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Resilience – It Must Be Practiced

Each year a word is chosen for the staff to reflect on for inspiration and this year the word is resilient.  


Resilient means an ability to recover from, or adjust easily to, misfortune or change. 


We experienced a number of challenges over the past year, from funding struggles to staffing changes. However, one of the most significant changes is the rise in the number of women seeking abortion services. 


This rise in abortion minded or abortion determined women is the most difficult aspect of our job, especially for our nurses. The nurses listen to the client’s stories and all the reasons they believe abortion is their only option. They perform an ultrasound to show the mother the life she is carrying while praying diligently and asking God to intervene and save this baby. They ask God, by the Holy Spirit, to speak truth through them into each mother’s heart.

 

Sadly, sometimes the mother will still choose abortion.  


Tears are shed, hearts are heavy and disappointment is felt throughout the clinic. The nurses often question if they said or did enough. As a staff, we remind them that they did everything in their power to help the mother choose life. I often remind them that everyone’s path to Jesus looks different. And that as heartbreaking as it is, we must continue to pray for them and let God work His plan in their life.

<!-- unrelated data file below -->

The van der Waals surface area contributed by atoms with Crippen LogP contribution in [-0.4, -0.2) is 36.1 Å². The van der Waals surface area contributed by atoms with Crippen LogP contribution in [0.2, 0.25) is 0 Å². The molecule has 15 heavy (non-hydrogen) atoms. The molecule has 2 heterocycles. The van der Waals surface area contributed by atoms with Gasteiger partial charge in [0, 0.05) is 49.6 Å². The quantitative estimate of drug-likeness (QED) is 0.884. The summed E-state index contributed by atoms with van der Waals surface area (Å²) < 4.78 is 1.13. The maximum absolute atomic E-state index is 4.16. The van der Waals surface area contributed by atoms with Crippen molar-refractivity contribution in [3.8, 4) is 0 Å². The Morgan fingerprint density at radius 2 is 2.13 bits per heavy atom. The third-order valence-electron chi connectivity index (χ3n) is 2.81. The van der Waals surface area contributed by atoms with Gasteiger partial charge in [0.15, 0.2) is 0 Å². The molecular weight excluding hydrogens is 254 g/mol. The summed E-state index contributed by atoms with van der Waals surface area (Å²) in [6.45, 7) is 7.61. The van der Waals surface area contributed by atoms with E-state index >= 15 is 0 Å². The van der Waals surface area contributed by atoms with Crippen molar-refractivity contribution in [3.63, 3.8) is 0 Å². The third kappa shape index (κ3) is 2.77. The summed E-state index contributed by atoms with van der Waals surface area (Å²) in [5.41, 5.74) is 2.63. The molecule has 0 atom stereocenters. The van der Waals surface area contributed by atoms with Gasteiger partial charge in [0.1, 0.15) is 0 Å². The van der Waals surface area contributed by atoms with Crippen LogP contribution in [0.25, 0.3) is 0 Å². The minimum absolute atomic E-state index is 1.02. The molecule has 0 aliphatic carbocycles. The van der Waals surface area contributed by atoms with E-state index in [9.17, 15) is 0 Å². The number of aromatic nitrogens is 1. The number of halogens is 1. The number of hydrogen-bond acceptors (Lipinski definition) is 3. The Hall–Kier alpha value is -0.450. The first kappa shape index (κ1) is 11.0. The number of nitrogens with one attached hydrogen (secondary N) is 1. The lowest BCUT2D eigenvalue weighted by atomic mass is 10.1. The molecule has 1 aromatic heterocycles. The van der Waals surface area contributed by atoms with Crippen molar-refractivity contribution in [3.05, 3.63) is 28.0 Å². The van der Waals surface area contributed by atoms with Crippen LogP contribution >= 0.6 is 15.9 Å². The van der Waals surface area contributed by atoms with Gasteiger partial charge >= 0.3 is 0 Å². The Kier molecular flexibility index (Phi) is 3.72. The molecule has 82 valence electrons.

It is terribly difficult to hear when a client chooses abortion because we know, at some point in her life, she will regret her decision. Women tend to choose abortion based on what the future does or does not hold, rather than asking the question, “Is there anything or anyone who can help me right now?” 


Through these difficult times, we are thankful that we had the privilege of sharing the love of Jesus, and shine His light, even for a short time, to the mothers who chose abortion.


Then there are the women who come into the clinic believing abortion is their only option, but once they see their baby on the screen and hear the heartbeat, there is a monumental shift in their thinking. A woman cannot unsee what she has seen or unhear the sound of her baby’s heart beating. A beautiful, lifelong connection has been made. 


These are the moments that help us stay resilient. We know in all things God is in control, but it doesn’t make it any easier to deal with the heartbreak of abortion. We must stand firm in our resilience with the Lord our God, because we know He has a plan and works all things for good. The more we turn to God the more we grow our resilience in the face of hardship, heartbreak, and adversity. 


God bless our nurses; they have a tough and beautiful job! 

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